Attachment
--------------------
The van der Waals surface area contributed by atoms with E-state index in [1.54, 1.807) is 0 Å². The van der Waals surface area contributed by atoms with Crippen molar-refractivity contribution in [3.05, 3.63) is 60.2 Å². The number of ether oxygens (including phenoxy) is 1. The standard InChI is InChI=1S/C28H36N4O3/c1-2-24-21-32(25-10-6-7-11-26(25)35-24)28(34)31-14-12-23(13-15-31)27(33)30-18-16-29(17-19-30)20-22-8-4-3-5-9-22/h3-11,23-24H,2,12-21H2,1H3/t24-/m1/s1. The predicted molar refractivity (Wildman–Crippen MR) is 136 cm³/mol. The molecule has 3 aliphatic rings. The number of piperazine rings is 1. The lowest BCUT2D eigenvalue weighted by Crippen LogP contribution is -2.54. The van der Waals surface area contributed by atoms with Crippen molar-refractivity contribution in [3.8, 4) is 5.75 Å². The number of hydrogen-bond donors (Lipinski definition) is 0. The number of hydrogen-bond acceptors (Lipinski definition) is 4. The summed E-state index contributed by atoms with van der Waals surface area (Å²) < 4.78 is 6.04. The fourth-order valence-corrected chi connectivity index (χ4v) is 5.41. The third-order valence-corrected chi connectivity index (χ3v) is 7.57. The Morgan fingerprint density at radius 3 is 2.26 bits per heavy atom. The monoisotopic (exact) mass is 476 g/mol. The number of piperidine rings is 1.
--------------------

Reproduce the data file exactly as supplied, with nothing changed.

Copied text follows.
The van der Waals surface area contributed by atoms with E-state index in [1.54, 1.807) is 0 Å². The van der Waals surface area contributed by atoms with Crippen molar-refractivity contribution in [3.05, 3.63) is 60.2 Å². The number of ether oxygens (including phenoxy) is 1. The standard InChI is InChI=1S/C28H36N4O3/c1-2-24-21-32(25-10-6-7-11-26(25)35-24)28(34)31-14-12-23(13-15-31)27(33)30-18-16-29(17-19-30)20-22-8-4-3-5-9-22/h3-11,23-24H,2,12-21H2,1H3/t24-/m1/s1. The predicted molar refractivity (Wildman–Crippen MR) is 136 cm³/mol. The molecule has 3 aliphatic rings. The number of piperazine rings is 1. The lowest BCUT2D eigenvalue weighted by Crippen LogP contribution is -2.54. The van der Waals surface area contributed by atoms with Crippen molar-refractivity contribution in [3.8, 4) is 5.75 Å². The number of hydrogen-bond donors (Lipinski definition) is 0. The number of hydrogen-bond acceptors (Lipinski definition) is 4. The summed E-state index contributed by atoms with van der Waals surface area (Å²) < 4.78 is 6.04. The fourth-order valence-corrected chi connectivity index (χ4v) is 5.41. The third-order valence-corrected chi connectivity index (χ3v) is 7.57. The Morgan fingerprint density at radius 3 is 2.26 bits per heavy atom. The monoisotopic (exact) mass is 476 g/mol. The number of piperidine rings is 1.